Bennett, who was now hearing the question for the first time, hastily responded, “The absorption of these people is handled by the Ministry of Immigrant Absorption. Unfortunately, it was never attuned to the Jews from France. I believe that this is a very serious matter and we will address it in the context of our plan.”

“Will there be representatives of chareidi schools?” Malchieli pressed.

“There will be representatives from every sector,” Bennett replied. “At the end of the day, we are all one large Jewish family. Incidentally,” he added, “that is one of the great things about the Jews of France. They are not like us, where every person is a chareidi, a chiloni¸ or something else. They do not have any of those distinctions. We are all a single family. Thank you very much.”

“Thank you, Mr. Minister,” Eichler said. “What do you propose now? Where should this issue be discussed? The Education Committee?”

“Whatever he wants,” Bennett replied.

In other words, he didn’t wish to be bothered with the issue of the French immigrants. Anyway, the Knesset was dissolving; why should he concern himself with such things, when he could be hearing something much more interesting on his earphones?

In the end, this important topic was relayed to the Education Committee for further discussion by a unanimous vote of seven MKs.

An End to Wage Discrimination?

This week, I read a lengthy newspaper article about the employment of chareidi women. The article was replete with facts, analyses and commentaries on the situation. It related that the majority of chareidi women study education, which leads to a demand for positions that is much greater than the supply. This, in turn, results in low salaries. One very well-known and equally distressing fact is that the average chareidi woman earns about 20 percent less than her secular counterparts. Yitzchok Vaknin – a former MK and current government minister – once submitted an urgent parliamentary query in which he presented the pay stubs of two women with equal levels of education and equivalent positions, which showed a major gap between their salaries. He did not reveal that one of the women was his own daughter. In any event, the article that appeared this week reported on a law proposed by Ilan Gilaon, who was backed by the chareidi members of the Knesset, which would prohibit wage discrimination against women. According to the article, the law was brought before the Ministerial Committee for Legislation at the beginning of the week for a vote. And the title of the article lent it an air of finality: “An End to Wage Discrimination Against Working Chareidi Women.”

Nevertheless, the writer’s certainty about the passage of the bill is premature, to put it mildly. For one thing, not every bill that is brought to the Knesset for a vote is supported by a majority. This is especially true of the laws introduced by the opposition. Furthermore, even if a bill is approved in its preliminary reading, there is no guarantee that it will survive the other stages of the process, especially once the Knesset has dissolved. And there is no chance at all that a law will be passed if it does not receive the support of the Ministerial Committee for Legislation – which this bill did not. Gilaon insisted on having his bill discussed in the Knesset, and it was included on the agenda. Nevertheless, even if the Knesset hadn’t fallen, this bill would have failed, since the entire coalition – even the chareidim, who joined him in preparing it – would have had no choice but to vote against it.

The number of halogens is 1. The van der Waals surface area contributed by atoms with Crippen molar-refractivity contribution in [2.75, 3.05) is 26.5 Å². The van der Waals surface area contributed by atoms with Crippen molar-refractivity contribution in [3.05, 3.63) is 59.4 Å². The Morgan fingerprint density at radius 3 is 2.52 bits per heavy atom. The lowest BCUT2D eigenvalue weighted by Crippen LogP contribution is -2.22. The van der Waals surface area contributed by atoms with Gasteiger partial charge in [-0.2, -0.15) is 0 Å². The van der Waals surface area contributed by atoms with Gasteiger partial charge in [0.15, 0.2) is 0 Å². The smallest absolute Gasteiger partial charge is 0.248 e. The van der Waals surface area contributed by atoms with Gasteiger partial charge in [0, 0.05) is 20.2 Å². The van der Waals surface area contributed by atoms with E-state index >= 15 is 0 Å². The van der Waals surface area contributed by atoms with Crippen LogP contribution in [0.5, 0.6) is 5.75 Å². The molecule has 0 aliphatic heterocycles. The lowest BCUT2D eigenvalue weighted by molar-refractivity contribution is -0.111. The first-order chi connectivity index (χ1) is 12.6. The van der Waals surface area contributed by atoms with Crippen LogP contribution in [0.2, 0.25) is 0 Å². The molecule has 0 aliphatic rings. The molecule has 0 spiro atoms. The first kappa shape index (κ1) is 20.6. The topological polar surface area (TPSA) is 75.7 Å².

Rejoicing in the Shadow of Tragedy

This week, I traveled to the Nof Illit hall in Kiryat Sefer to attend the Shulman-Spiegel wedding. This was one place where there was no discussion about the Knesset, the government, or anything of the sort. The baalei simcha were focused on much more important matters.

The chosson, Yehoshua Shulman, is the son of Rav Avrohom Chaikel Shulman zt”l and a grandson of the mashgiach Rav Shmuel Shulman of Bais Medrash Elyon. The chosson’s late father, Avreimi, was a close relative of mine; his mother is a Yaakovson. He will always be remembered as a remarkable individual, a man of many extraordinary accomplishments, including the founding of a shul in Kiryat Sefer and the publication of Iyun Haparsha, an outstanding kuntres that is released every few weeks. The chosson was eight years old when his father passed away. Just a year later, he began learning in Chemdas Moshe, a yeshiva for outstanding bochurim that is named after my father, Rav Moshe Menachem Yaakovson zt”l, and was founded by my nephew, Rav Zev Pappenheim. He completed his stint in the yeshiva as one of its most outstanding talmidim and went on to learn in Yeshivas Maor Yitzchok (Chemed), which is headed by Rav Menachem Yaakovson, a rosh yeshiva who is an expert in developing bnei aliyah.

I also have a connection to the mechutanim, the Spiegel family. My late uncle, Rav Mordechai Amram, was their uncle as well. The kallah’s father, Rav Shmuel Spiegel, is one of the senior figures in Lev L’Achim, an outstanding educator and posek. The kallah’s mother, a remarkable woman in her own right, is a daughter of Rebbetzin Esther Moyel Morgenstern, who passed away when her daughter was a child. My wife and I visited the rebbetzin just two days before her passing.

With that introduction, you can certainly understand that I had to be present at this wedding.

The powerful emotions that the wedding engendered seemed to spill out of the hall in every direction. Everyone at the simcha poured all of their energies into the celebration. The band infused their music with powerful fervor. Rabbi Eliezer Swerdlov, the owner of the hall, invested tremendous effort into the event, and the rabbeim from the chosson’s yeshivos brought their own enthusiasm to the occasion as well. I watched as prominent talmidei chachamim danced, whirled, and cavorted to entertain the chosson. I observed the distinguished marbitzei Torah dancing in a row before him, and I felt a surge of admiration for the Torah world and its roshei yeshivos. The world of politics seemed far removed and far from any significance as a much more meaningful event was unfolding before our eyes – the genesis of a new Jewish home. Both families had suffered from tragedy, but Hashem did not allow their lights to be extinguished, and their sorrow had given way to joy.